What Happens in the Small Intestine?
The primary function of the small intestine is digestion and nutrient absorption. Approximately 90 percent of food digestion and absorption occurs in the small intestine, while the rest takes place in the large intestine.
The small intestine is made up of several parts called the duodenum, jejunum and ileum. The duodenum is the first part; here, food is squirted from the stomach into the small intestine. The pancreas secretes digestive juices into the duodenum, which breaks down most of the materials in the small intestine. The gallbladder releases bile into the duodenum as well and is crucial for breaking down fats.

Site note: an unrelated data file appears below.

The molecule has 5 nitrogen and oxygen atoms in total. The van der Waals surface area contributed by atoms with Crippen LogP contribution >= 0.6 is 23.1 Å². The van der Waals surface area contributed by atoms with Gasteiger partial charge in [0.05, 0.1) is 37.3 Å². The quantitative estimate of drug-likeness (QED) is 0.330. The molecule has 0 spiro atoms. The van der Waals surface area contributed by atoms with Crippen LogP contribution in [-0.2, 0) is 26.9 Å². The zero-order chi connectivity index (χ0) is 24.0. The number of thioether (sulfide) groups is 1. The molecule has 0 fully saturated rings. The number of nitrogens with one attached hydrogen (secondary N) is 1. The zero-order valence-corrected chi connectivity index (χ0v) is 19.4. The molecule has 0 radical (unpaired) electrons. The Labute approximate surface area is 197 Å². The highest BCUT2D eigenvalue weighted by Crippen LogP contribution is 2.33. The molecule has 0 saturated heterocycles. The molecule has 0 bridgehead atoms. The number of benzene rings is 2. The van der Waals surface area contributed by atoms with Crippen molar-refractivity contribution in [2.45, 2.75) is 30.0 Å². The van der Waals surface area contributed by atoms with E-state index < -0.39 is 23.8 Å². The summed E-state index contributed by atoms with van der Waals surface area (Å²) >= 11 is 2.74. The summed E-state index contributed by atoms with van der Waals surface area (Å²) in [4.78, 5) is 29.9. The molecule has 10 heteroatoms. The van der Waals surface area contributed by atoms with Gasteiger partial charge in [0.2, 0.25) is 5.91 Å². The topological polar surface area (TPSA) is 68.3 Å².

The food is transferred down the intestine via peristalsis, which consists of rhythmic contractions that cause food to be squeezed down the digestive tract. Small microscopic fibers coat the walls of the small intestine, called microvilli. These protrusions increase the surface area of the small intestine. Each microvillus contains a capillary, thereby promoting the absorption of nutrients into the blood.
The small intestine is also important in the functioning of the immune system. Probiotic flora growing inside the small intestine contribute to the host's immune system. In humans the small intestine is around 19 feet long. Material that cannot be digested by the small intestine passes down to the large intestine.